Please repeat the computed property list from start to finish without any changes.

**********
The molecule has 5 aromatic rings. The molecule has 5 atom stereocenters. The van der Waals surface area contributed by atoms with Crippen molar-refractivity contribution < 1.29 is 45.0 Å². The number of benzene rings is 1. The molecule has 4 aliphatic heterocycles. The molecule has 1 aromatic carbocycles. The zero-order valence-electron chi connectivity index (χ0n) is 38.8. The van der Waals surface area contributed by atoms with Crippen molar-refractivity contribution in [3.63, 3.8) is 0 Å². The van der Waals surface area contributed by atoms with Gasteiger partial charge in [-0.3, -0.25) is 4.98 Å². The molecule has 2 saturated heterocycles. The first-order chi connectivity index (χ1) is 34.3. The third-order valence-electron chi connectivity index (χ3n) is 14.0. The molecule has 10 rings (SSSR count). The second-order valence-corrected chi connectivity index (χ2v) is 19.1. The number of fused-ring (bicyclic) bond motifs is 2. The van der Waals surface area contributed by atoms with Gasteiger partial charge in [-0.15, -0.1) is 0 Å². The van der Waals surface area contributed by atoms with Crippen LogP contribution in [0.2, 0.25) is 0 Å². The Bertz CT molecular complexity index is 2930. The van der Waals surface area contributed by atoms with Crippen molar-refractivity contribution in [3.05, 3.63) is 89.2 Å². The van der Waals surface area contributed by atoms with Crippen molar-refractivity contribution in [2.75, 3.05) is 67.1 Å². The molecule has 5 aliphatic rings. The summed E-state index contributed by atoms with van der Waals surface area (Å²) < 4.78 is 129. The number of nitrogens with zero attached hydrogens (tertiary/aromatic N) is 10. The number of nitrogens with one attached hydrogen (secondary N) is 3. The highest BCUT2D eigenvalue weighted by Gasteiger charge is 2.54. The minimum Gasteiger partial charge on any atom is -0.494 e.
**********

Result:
The molecule has 5 aromatic rings. The molecule has 5 atom stereocenters. The van der Waals surface area contributed by atoms with Crippen molar-refractivity contribution < 1.29 is 45.0 Å². The number of benzene rings is 1. The molecule has 4 aliphatic heterocycles. The molecule has 1 aromatic carbocycles. The zero-order valence-electron chi connectivity index (χ0n) is 38.8. The van der Waals surface area contributed by atoms with Crippen molar-refractivity contribution in [3.63, 3.8) is 0 Å². The van der Waals surface area contributed by atoms with Gasteiger partial charge in [-0.3, -0.25) is 4.98 Å². The molecule has 2 saturated heterocycles. The first-order chi connectivity index (χ1) is 34.3. The third-order valence-electron chi connectivity index (χ3n) is 14.0. The molecule has 10 rings (SSSR count). The second-order valence-corrected chi connectivity index (χ2v) is 19.1. The number of fused-ring (bicyclic) bond motifs is 2. The van der Waals surface area contributed by atoms with Gasteiger partial charge in [-0.15, -0.1) is 0 Å². The van der Waals surface area contributed by atoms with Crippen LogP contribution in [0.2, 0.25) is 0 Å². The Bertz CT molecular complexity index is 2930. The van der Waals surface area contributed by atoms with Crippen molar-refractivity contribution in [3.05, 3.63) is 89.2 Å². The van der Waals surface area contributed by atoms with Crippen molar-refractivity contribution in [2.75, 3.05) is 67.1 Å². The molecule has 5 aliphatic rings. The summed E-state index contributed by atoms with van der Waals surface area (Å²) < 4.78 is 129. The number of nitrogens with zero attached hydrogens (tertiary/aromatic N) is 10. The number of nitrogens with one attached hydrogen (secondary N) is 3. The highest BCUT2D eigenvalue weighted by Gasteiger charge is 2.54. The minimum Gasteiger partial charge on any atom is -0.494 e.